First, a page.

Jump to content

molecrochip

Members
  • Posts

    1,205
  • Joined

Everything posted by molecrochip

  1. The corridors are covered by CCTV. Generally when passengers are moving through stateroom decks its either to or from their own cabin. CCTV operators do follow said individuals / retrace their steps and refer them to the senior officers. First time is a warning, but if caught doing it repeatedly, they will be offloaded at the next port. Walking through those areas without the correct protocols can threaten the ship's quarantine status and its ability to dock at ports. This is taken really seriously and is covered in the Captains muster announcement about not entering parts of the ship that are closed or for crew only.
  2. So sorry John. I think the reason for not using the booking date was because often the accessible cabins all sell out on the launch date. So booking date is not a differentiator. I have never managed myself to get an answer to what criteria they did use but suggest as other cabin numbers affected, it was not cabin location.
  3. @suekay You've hit the nail on the head, prices do drop after the 90 day balance payment deadline. RCI's policy is different as they mainly (globally) target US travellers and the rules in the US are very different to those in the UK.
  4. Not as bizarre as you expect. P&O don't just log on to ba.com when they need to rebook someone's flight. They have a trade team within BA they contact. I say BA, it could be any of the airlines that they use. The catch is, these teams only work Mon-Fri, so whilst P&O could be open, they can't resolve anything. Hence why the call centre will take messages for the flights team to resolve on Monday. Dave - your TA should have managed your expectation better than they did. They would have known the deal but more likely acted 'surprised'.
  5. It's only a stage one. It gives a chance for the ship to power down alongside for maintenance. There is still a further stage for full crewing, provisioning etc.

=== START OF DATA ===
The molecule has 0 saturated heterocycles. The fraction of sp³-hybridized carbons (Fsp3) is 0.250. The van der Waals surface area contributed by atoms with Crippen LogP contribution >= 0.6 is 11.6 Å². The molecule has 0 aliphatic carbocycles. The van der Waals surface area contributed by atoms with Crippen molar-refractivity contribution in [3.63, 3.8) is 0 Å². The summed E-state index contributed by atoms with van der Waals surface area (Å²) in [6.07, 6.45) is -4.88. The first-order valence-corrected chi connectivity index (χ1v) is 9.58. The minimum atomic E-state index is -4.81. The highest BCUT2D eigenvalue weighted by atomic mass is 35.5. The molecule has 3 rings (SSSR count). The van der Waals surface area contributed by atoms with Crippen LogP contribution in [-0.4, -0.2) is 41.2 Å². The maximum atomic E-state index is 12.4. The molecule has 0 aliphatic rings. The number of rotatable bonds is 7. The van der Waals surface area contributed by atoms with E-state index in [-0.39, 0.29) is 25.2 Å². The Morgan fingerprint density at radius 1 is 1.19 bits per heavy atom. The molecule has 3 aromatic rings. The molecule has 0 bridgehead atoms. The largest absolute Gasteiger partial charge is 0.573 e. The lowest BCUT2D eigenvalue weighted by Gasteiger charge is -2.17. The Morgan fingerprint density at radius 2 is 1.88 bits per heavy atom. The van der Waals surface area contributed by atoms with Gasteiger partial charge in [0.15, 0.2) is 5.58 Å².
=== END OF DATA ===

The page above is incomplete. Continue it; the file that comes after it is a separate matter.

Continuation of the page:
6. Newcastle via Southampton. Also hearing rumours that Aurora is off to Belfast in November for restart preparations. Slowly and surely, the gang is getting back together!
  7. I said at the time of the review following the last incident, travelling by coach is fine as long as the coach company play by the rules. If not then while coach will be assumed close contacts at high risk of being positive.
  8. I'm summarising here: Under medical expenses: If You have an accident or You are ill during Your Trip, contact Us as soon as You can. By contacting Us, We will, where possible, arrange everything necessary for You including seeing a doctor or other medical professional, admission to hospital and Your medical treatment. We will also pay for necessary expenses which have been approved by Our Senior Medical Officer. When You have recovered sufficiently, if necessary We will arrange for Your travel home You will be covered for Medical treatment: Up to £2,000,000 for necessary medical, surgical and hospital costs as a result of You becoming ill. In order for Us to evaluate the facts of the medical situation, You must release Your treating physician and Your registered Medical Practitioner(s) from their doctor/ patient confidentiality. Return home of Your travelling companions: The cost of an economy flight or standard rail ticket if their original means of transportation home cannot be used. Friend or relative to extend their stay during Your treatment: Up to £150 a night (maximum 10 nights) towards their meals and accommodation costs. Under curtailment: You will be covered if You, or a person travelling with You, , having an accident, suffering an unforeseen illness or dying; You will be paid up to £7,500 in total for the: a) reasonable, necessary travel costs for You to return home, and to resume Your original, booked Trip within the original planned dates of travel; and
  9. Well there we go. I don’t get this info til it goes live. Iona to Norway? I didn’t mention Arcadia or Aurora as adult ships always have to cover the full spectrum so not worth speculating.